If you use WordPress as your site platform, because you add all your web pages directly to your site online, you don’t have an exact version on your hard drive. But WordPress has a backup feature built into it (plus, you can set it up to back up automatically). You can read about it here.

    Some web host providers also offer a backup option in their control panel (CPanel), but they are not automated. Another alternative is to invest in a software program like Site Vault. It allows you to automatically schedule site backup at a frequency of your choosing. They offer a free evaluation period with several pricing options depending on the number of sites you need to back up. (To back up one site costs $19; 5 websites costs $39; 15 websites costs $59).

    If you do nothing else today, implement a plan to make sure your website files (not to mention your other important files) are backed up on a regular basis. It’s that important!

  2. Change your password regularly – Have you been using the same password for months, even years? It’s important you change your password every couple of months or so. Plus, make sure the passwords you use are “hard to crack.” Don’t use dictionary words, family names, or easily guessable words. Always use a combination of letters and numbers, and for maximum protection, and if allowed, also use symbols in your password.
  3. Monitor your site often – The sooner you know you’ve been hacked, the faster you can react to it. So make sure you check your website on a regular basis. I use my two sites as my default website in the two browsers I use most often.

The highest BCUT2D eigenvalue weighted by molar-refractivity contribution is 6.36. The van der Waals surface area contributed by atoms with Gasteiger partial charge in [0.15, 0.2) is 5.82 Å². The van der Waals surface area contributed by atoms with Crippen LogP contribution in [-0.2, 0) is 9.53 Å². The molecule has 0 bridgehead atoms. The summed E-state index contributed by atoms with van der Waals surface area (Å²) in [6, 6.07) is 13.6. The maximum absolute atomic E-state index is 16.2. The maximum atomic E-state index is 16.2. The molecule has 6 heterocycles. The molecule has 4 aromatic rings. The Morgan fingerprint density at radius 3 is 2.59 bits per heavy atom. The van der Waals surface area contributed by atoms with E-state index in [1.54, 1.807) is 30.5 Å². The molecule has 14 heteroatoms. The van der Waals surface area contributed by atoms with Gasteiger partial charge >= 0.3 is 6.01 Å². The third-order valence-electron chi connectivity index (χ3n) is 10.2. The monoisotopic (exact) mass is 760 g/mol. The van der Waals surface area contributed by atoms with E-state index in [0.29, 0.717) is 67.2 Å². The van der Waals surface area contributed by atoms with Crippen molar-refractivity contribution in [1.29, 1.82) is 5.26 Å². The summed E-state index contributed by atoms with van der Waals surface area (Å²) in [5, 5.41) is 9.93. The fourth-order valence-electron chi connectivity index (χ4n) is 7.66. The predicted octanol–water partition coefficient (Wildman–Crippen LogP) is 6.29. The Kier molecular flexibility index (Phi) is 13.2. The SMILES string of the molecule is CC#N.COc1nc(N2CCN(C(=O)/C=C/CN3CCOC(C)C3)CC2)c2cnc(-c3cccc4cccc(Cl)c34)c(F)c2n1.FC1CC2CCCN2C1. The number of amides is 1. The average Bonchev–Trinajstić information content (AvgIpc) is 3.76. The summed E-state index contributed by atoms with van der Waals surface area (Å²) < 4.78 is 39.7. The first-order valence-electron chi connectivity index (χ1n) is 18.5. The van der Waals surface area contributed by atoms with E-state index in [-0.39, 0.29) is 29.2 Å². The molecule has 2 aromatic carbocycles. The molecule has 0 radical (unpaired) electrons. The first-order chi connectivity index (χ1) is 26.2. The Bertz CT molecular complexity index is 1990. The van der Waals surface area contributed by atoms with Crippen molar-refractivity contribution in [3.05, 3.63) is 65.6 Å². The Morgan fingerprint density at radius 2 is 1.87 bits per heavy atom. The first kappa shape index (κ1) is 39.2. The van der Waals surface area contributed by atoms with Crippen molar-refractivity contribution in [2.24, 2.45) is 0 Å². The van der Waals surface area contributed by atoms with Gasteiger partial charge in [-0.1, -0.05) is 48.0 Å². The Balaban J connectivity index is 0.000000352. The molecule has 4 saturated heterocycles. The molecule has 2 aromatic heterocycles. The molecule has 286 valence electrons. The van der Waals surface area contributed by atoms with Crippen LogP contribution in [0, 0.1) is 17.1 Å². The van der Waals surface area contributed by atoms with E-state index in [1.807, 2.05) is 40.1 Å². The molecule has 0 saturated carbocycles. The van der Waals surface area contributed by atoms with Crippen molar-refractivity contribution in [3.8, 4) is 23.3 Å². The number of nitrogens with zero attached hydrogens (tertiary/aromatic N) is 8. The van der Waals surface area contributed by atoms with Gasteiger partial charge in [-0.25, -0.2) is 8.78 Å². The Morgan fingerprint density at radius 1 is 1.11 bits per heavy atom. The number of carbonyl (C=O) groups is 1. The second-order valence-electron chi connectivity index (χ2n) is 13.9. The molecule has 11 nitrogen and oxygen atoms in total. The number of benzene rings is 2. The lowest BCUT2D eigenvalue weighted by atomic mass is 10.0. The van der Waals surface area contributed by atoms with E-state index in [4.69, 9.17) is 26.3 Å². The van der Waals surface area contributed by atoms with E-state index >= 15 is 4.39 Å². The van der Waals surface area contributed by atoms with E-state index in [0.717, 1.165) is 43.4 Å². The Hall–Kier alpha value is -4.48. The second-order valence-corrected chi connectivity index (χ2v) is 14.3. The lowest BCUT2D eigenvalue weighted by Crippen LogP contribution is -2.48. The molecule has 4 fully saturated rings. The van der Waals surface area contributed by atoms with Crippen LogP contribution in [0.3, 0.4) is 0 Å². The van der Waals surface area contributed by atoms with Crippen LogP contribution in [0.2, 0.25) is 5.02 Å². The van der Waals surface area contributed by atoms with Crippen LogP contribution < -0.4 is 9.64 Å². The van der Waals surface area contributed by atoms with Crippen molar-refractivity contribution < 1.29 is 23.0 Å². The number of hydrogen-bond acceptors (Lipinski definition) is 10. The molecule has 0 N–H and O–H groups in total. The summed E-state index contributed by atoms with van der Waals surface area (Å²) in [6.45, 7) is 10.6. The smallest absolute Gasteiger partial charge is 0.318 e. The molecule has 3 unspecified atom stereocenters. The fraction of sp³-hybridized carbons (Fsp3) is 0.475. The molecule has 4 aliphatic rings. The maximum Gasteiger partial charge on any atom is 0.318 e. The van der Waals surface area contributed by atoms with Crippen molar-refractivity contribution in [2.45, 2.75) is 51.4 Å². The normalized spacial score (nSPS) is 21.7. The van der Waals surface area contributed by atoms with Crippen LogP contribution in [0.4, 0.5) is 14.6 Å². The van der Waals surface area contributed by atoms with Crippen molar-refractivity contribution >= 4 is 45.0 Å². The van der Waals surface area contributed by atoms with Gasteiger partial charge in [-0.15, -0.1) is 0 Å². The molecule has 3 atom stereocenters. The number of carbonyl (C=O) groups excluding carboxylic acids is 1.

If you prefer to pay someone to do it, the website SiteUptime will monitor your site for free every 30 minutes and send you an email alert if your site becomes unavailable (they also have pay plans that offer more comprehensive monitoring).

  4. Keep your software up to date – If you use WordPress, you’ve probably been greeted by a message that says, “WordPress ‘Version Number’ is available. Please update now.” These updates often include security fixes, so it’s important you update to the latest version as soon as possible.
  5. Be cautious of third-party scripts – Before installing a widget, visitor counter, or an ad network, make sure the creator/provider is reputable. For example, do they have a website with contact information? Are they popular with other webmasters? Are there any comments about their service from satisfied users? Taking the time to make sure no one else has had any issues with them is worth it.
  6. Keep your local hard drive free from viruses and Trojan horses – Make sure you have a good firewall program and an up-to-date anti-virus program. Symantec and McAfee are two of the more popular providers of firewall/anti-virus programs on the market today.
  7. Be careful when using public Wi-Fi – If you use public Wi-Fi, always verify that you are indeed connecting to the right network. Some hackers set up their own wireless network in hope you’ll mistakenly connect to them – which can give them access to all your passwords and personal information on your computer. Plus, it’s a good rule of thumb to be very careful of what information you share when connected to public networks.
  8. Be careful of what information you store on your computer – If you have a file called “My website passwords” that contains your login information to your site, you’re making it a little too easy for potential hackers. Name the file something a little less obvious.

What to do if you think you’ve been hacked …